YouthLink Scotland calls for prominent role for youth work in Scotland's Education Recovery Action Plan
Scotland’s Education Recovery Action Plan needs to go further to ensure vital youth work support is there for young people.
In response to the Scottish Government’s Education Recovery: Key Actions and Next Steps, YouthLink Scotland has made key recommendations to the action plan, to make sure youth work is recognised and is funded as an integral and ongoing part of education recovery for our young people.
To ensure the success of the Education Recovery Action Plan, YouthLink Scotland has called for:
- An explicit commitment for investment in youth work within the action plan;
- Recognition of youth work’s role in supporting young people to positive destinations;
- The embedding of youth work within the education system beyond Scotland’s Covid-19 response.
In the last year, £3m of funding through the Youth Work Education Recovery Fund has been vital to young people in some of our most vulnerable communities. This money has supported their educational, social and emotional recovery. Youth work has also been pivotal to success of the ‘Get into Summer’ programme, tackling learning loss, mental wellbeing, isolation and food insecurity. Read our Youth Work Education Recovery Fund progress report for more details.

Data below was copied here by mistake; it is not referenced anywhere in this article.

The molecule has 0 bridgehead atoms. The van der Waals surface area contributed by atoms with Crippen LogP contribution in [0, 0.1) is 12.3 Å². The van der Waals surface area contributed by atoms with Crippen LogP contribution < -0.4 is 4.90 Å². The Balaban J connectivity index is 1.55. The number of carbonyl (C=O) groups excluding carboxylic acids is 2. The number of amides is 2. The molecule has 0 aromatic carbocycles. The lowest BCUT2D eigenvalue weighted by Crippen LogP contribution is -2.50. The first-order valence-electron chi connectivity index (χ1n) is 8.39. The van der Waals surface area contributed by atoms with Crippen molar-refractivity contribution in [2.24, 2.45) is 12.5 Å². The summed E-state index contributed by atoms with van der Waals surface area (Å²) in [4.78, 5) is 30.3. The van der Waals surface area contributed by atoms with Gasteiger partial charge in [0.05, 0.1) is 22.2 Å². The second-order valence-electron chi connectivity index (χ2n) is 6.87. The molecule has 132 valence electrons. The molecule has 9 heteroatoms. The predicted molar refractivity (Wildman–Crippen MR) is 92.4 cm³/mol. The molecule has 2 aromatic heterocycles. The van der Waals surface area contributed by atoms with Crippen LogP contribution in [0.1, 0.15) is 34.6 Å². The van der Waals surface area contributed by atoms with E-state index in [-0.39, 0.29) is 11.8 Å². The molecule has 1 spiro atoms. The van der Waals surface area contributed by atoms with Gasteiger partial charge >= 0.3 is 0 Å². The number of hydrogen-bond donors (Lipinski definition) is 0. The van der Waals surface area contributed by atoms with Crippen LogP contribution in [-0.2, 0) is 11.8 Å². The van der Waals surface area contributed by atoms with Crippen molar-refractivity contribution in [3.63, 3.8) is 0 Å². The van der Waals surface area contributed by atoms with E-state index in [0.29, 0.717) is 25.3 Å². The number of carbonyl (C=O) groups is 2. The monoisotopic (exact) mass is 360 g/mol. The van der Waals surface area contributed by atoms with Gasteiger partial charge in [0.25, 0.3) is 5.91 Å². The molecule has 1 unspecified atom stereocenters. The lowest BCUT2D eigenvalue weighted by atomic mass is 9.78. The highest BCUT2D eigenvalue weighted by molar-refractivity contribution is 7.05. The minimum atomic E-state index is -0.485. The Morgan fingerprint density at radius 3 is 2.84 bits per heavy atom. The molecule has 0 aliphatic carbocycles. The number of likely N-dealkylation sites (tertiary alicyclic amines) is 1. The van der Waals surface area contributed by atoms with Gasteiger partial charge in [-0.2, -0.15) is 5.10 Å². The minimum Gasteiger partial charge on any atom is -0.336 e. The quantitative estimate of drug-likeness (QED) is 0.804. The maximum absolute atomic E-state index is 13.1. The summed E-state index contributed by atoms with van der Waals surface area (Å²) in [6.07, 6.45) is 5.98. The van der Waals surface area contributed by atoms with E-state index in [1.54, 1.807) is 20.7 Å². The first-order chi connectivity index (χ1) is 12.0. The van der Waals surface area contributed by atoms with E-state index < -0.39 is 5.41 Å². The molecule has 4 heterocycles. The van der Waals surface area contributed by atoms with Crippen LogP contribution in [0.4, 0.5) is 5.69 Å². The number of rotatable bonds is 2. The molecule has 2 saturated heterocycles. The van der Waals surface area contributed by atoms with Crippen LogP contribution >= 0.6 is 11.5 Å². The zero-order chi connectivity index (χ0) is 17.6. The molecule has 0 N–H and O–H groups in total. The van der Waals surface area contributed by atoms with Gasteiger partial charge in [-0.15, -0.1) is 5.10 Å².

As we move forward, youth work will continue to make an important contribution to the key priorities of:
- Improvement in attainment, particularly in literacy and numeracy;
- Closing the attainment gap between the most and least disadvantaged children and young people;
- Improvement in children and young people's health and wellbeing;
- Improvement in employability skills and sustained, positive school-leaver destinations for all young people.
Our recommendations and response, informed and developed with the sector, looks to strengthen the role of youth work in the next steps of education recovery:
“Youth work has been highlighted as an imperative throughout the coronavirus pandemic and a necessity for meaningful recovery. However, youth work’s role must be fully recognised within the wider education system beyond crisis responding. Parity of esteem needs to mean parity of investment now and in the long term. Therefore, commitment to investment in youth work infrastructure is required to meet the aims laid out in the education action plan.”